Journal Article

Dialysis-related amyloidosis: importance of biocompatibility and age.

M Jadoul

in Nephrology Dialysis Transplantation

Volume 13, issue suppl_7, pages 61-64
Published in print January 1998 | ISSN: 0931-0509
Published online January 1998 | e-ISSN: 1460-2385 | DOI:
Dialysis-related amyloidosis: importance of biocompatibility and age.

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The histological prevalence of dialysis-related amyloidosis (DRA) is much greater than suspected on clinical grounds: one-third of patients are affected after less than 4 years on haemodialysis (HD) and over 90% after more than 7 years HD. Risk factors include the time on dialysis, the type of HD membrane, and the age of the patient at onset of dialysis. The protective effect of high-flux membranes such as AN69 probably results mainly from the greater clearance of beta2-microglobulin. Other potential but more controversial explanations include a protective influence on residual renal function, a lower stimulation of beta2-microglobulin synthesis or release, or a beneficial influence on advanced glycosylation end (AGE) products. The higher risk of DRA in older patients has recently been suggested to result from an age-related AGE-modification of osteoarticular collagen. The best prevention and treatment of DRA is successful renal transplantation. In patients unsuitable for transplantation, high flux membranes such as AN69 should be used from the start of dialysis. Palliative treatment includes analgesics, low dose prednisone in severe cases, and surgical treatment of complications.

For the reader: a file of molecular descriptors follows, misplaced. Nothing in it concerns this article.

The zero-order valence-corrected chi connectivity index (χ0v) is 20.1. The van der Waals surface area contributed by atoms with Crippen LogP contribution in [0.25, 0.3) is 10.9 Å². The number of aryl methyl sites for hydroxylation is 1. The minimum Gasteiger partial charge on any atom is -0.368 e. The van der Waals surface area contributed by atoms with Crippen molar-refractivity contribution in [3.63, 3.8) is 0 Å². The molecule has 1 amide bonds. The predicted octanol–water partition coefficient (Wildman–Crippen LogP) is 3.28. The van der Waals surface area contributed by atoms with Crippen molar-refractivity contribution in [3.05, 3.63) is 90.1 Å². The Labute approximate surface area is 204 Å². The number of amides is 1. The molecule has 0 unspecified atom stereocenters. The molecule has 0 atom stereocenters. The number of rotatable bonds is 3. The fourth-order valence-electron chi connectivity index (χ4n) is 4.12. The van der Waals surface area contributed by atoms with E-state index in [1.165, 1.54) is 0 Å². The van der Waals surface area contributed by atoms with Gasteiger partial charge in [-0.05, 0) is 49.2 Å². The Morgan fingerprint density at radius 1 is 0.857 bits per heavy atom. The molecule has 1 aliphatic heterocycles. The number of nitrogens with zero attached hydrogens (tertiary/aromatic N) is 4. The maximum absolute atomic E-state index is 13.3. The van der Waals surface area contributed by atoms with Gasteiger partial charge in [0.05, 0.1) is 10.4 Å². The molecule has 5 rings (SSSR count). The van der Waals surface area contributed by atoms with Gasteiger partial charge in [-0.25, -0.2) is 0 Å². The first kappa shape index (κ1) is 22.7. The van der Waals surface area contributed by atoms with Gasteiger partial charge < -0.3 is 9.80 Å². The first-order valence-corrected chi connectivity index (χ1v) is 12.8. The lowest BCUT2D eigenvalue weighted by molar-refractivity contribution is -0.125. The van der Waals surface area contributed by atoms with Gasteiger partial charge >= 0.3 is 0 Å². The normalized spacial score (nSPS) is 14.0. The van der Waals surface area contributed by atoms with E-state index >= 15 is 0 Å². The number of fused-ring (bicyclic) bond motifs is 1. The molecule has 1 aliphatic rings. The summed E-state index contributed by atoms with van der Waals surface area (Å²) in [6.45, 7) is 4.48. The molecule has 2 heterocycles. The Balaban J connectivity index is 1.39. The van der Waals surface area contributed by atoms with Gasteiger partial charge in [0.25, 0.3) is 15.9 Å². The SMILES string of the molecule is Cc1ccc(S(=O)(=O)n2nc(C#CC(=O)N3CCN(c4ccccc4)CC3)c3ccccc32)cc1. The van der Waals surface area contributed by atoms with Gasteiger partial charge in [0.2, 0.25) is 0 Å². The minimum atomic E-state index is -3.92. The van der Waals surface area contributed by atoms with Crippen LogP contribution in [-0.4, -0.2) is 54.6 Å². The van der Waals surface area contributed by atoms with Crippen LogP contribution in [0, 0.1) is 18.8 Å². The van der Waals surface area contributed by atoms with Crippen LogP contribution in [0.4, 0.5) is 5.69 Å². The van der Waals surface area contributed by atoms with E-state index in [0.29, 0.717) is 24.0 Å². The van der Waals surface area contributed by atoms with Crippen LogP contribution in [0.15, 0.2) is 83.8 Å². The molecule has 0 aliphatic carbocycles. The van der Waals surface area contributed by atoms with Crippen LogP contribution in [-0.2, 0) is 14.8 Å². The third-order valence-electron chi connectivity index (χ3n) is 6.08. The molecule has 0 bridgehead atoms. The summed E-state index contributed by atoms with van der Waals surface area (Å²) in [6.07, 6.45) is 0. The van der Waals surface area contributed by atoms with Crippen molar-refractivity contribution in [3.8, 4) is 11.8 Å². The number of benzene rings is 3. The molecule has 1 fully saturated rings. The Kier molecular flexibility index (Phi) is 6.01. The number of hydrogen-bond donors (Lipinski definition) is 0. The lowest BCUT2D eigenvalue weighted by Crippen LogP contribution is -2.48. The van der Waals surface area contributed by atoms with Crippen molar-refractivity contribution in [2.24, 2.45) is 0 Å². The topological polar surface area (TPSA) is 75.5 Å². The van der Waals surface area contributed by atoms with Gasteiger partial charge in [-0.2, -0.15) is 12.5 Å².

Journal Article.  0 words. 

Subjects: Nephrology

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